Friday, April 15, 2011

life, world, text

literary living (through a glass lightly)
revised and expanded August 25, 2017

My reflectively exploratory interest isn’t exactly psychoanalytic, but that’s pertinent, in a generic sense (not a therapeutic sense) that’s as philological or literary (writerly) as psychological. My psychological interests are generally drawn by appeals of self expansiveness (not egoistic self possession) for the sake of self enrichment.

Calling a venture psychoenhancive might be apt for much that goes on in academic rhetoric, e.g., Kaja Silverman, World Spectators, which allegedly pursues “a profound and vital erotic investment by a human being in the cosmic surround [...and] demonstrates the inseparability of philosophy and psychoanalysis” in terms of “visual culture, art history, and literary and film studies.” She was a professor in the Department of Rhetoric, UC at Berkeley, when she wrote her book. The idea captures a good sense of “literary” engagement beyond “Literature” (or “English”), which I want from a notion of “literary” studies.

But I’ll choose a traditional term and signal aspiration to understand it in a 21st century way: philology21 or just capitalize the term emphatically: Philology. (“PhilologyP” would be easier.)

The notion of Philology that I’ll develop tropes an engagement with creative process and fascination with a standard domain being regarded as an “-ology” as such.

What draws me doesn’t fit well into academic philosophy (which easily seems to be philology of conceptual inquiry). I’m seeking to express a kind of work which seems to be beyond the history of philosophy (not to pretentiously be Beyond; rather, finding a constitutive historicality in “philosophy” which echoes its metaphysicalist motives)—seeking a kind of work which is clearly beyond traditional philology, which is all inquiries “…relevant to literature or to language as used in literature :  literary or classical learning” (Merriam-Webster Unabridged online). At least one recent scholar seems to believe that traditional philology deserves to regain prominence (inversely correlative, maybe, with the disappearance of academic rhetoric departments).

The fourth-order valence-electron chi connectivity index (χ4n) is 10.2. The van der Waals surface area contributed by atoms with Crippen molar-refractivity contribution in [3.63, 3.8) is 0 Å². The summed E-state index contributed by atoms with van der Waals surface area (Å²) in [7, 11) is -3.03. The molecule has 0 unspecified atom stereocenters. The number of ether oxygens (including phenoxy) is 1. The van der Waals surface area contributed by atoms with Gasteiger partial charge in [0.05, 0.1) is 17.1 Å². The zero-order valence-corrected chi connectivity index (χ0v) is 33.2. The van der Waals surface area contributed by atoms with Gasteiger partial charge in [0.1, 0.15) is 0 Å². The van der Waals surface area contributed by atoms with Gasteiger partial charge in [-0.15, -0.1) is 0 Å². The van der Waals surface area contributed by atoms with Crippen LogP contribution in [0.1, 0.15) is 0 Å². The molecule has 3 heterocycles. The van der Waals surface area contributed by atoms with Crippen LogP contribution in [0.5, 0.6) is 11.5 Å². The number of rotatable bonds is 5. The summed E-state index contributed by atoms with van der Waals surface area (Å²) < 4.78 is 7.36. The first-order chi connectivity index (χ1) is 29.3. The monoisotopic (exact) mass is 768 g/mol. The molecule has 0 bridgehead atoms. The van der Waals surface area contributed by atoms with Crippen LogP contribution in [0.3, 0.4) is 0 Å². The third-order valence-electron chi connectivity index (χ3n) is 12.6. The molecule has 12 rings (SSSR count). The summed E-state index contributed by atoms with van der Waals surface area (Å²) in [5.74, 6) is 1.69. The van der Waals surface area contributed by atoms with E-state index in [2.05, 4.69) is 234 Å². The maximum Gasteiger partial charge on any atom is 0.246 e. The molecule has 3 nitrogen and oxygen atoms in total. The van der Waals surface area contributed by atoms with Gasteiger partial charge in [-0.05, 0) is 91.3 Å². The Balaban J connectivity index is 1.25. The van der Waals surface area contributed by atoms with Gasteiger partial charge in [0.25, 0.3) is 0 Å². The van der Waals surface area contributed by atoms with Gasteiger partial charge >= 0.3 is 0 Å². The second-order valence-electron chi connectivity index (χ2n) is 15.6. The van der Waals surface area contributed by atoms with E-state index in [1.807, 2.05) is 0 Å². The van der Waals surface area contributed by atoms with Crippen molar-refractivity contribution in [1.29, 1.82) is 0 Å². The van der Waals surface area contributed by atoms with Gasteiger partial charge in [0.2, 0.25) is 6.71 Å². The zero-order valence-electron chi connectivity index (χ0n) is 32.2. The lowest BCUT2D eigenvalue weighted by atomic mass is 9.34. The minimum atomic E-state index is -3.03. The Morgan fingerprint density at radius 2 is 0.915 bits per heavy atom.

Anyway, I don’t have an essentialist sense of Logos to offer, but I gladly note (obscurely, for sure) that “the” Logos I prospect may be well troped by a notion I like to call “evolutionarity of conceptual prospecting” (always with the quote marks). But ‘philology21’ seems to be a good emblem for that.